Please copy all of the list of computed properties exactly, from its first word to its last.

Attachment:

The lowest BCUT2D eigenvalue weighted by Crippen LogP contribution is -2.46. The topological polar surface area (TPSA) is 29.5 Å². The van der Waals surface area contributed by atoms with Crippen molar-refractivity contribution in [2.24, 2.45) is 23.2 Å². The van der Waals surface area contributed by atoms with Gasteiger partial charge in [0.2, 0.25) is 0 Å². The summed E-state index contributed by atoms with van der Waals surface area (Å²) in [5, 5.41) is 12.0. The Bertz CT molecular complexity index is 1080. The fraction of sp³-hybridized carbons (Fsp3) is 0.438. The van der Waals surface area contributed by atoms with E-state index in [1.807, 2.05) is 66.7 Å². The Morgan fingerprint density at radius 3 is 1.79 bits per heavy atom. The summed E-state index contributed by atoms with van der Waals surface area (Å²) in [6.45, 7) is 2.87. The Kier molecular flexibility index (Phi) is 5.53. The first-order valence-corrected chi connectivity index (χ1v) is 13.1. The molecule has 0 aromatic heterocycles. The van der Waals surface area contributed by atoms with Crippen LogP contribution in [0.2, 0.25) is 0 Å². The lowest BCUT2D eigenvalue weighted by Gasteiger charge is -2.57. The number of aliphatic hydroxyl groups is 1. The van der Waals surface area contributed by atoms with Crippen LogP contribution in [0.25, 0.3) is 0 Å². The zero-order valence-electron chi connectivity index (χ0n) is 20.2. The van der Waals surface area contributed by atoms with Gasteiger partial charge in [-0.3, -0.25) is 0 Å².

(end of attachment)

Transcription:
The lowest BCUT2D eigenvalue weighted by Crippen LogP contribution is -2.46. The topological polar surface area (TPSA) is 29.5 Å². The van der Waals surface area contributed by atoms with Crippen molar-refractivity contribution in [2.24, 2.45) is 23.2 Å². The van der Waals surface area contributed by atoms with Gasteiger partial charge in [0.2, 0.25) is 0 Å². The summed E-state index contributed by atoms with van der Waals surface area (Å²) in [5, 5.41) is 12.0. The Bertz CT molecular complexity index is 1080. The fraction of sp³-hybridized carbons (Fsp3) is 0.438. The van der Waals surface area contributed by atoms with E-state index in [1.807, 2.05) is 66.7 Å². The Morgan fingerprint density at radius 3 is 1.79 bits per heavy atom. The summed E-state index contributed by atoms with van der Waals surface area (Å²) in [6.45, 7) is 2.87. The Kier molecular flexibility index (Phi) is 5.53. The first-order valence-corrected chi connectivity index (χ1v) is 13.1. The molecule has 0 aromatic heterocycles. The van der Waals surface area contributed by atoms with Crippen LogP contribution in [0.2, 0.25) is 0 Å². The lowest BCUT2D eigenvalue weighted by Gasteiger charge is -2.57. The number of aliphatic hydroxyl groups is 1. The van der Waals surface area contributed by atoms with Crippen LogP contribution in [0.25, 0.3) is 0 Å². The zero-order valence-electron chi connectivity index (χ0n) is 20.2. The van der Waals surface area contributed by atoms with Gasteiger partial charge in [-0.3, -0.25) is 0 Å².